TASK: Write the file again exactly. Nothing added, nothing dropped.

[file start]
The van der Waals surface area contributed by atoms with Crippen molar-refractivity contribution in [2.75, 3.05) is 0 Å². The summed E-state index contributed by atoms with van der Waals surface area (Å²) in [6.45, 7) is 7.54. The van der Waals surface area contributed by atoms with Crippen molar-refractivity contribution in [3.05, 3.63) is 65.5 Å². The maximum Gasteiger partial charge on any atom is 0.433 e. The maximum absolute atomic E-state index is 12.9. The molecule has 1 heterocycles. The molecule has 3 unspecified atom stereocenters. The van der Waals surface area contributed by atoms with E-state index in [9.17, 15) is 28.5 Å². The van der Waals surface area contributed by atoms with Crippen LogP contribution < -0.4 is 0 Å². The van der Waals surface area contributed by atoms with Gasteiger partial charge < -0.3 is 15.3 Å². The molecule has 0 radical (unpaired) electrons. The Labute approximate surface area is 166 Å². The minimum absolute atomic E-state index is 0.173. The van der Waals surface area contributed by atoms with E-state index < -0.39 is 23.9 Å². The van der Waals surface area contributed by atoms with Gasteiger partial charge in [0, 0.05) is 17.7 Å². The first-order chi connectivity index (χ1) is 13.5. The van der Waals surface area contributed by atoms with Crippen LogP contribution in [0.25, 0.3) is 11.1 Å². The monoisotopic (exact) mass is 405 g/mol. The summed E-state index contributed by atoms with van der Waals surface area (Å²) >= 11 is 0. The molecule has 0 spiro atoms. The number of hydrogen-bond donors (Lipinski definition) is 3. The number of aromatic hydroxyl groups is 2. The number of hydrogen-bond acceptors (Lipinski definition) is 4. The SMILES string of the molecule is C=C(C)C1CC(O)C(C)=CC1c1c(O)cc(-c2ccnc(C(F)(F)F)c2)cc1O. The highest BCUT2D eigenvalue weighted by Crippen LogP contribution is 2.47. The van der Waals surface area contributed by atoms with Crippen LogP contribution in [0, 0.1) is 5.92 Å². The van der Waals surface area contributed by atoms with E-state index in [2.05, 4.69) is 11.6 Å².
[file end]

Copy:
The van der Waals surface area contributed by atoms with Crippen molar-refractivity contribution in [2.75, 3.05) is 0 Å². The summed E-state index contributed by atoms with van der Waals surface area (Å²) in [6.45, 7) is 7.54. The van der Waals surface area contributed by atoms with Crippen molar-refractivity contribution in [3.05, 3.63) is 65.5 Å². The maximum Gasteiger partial charge on any atom is 0.433 e. The maximum absolute atomic E-state index is 12.9. The molecule has 1 heterocycles. The molecule has 3 unspecified atom stereocenters. The van der Waals surface area contributed by atoms with E-state index in [9.17, 15) is 28.5 Å². The van der Waals surface area contributed by atoms with Crippen LogP contribution < -0.4 is 0 Å². The van der Waals surface area contributed by atoms with Gasteiger partial charge < -0.3 is 15.3 Å². The molecule has 0 radical (unpaired) electrons. The Labute approximate surface area is 166 Å². The minimum absolute atomic E-state index is 0.173. The van der Waals surface area contributed by atoms with E-state index < -0.39 is 23.9 Å². The van der Waals surface area contributed by atoms with Gasteiger partial charge in [0, 0.05) is 17.7 Å². The first-order chi connectivity index (χ1) is 13.5. The van der Waals surface area contributed by atoms with Crippen LogP contribution in [0.25, 0.3) is 11.1 Å². The monoisotopic (exact) mass is 405 g/mol. The summed E-state index contributed by atoms with van der Waals surface area (Å²) >= 11 is 0. The molecule has 0 spiro atoms. The number of hydrogen-bond donors (Lipinski definition) is 3. The number of aromatic hydroxyl groups is 2. The number of hydrogen-bond acceptors (Lipinski definition) is 4. The SMILES string of the molecule is C=C(C)C1CC(O)C(C)=CC1c1c(O)cc(-c2ccnc(C(F)(F)F)c2)cc1O. The highest BCUT2D eigenvalue weighted by Crippen LogP contribution is 2.47. The van der Waals surface area contributed by atoms with Crippen LogP contribution in [0, 0.1) is 5.92 Å². The van der Waals surface area contributed by atoms with E-state index in [2.05, 4.69) is 11.6 Å².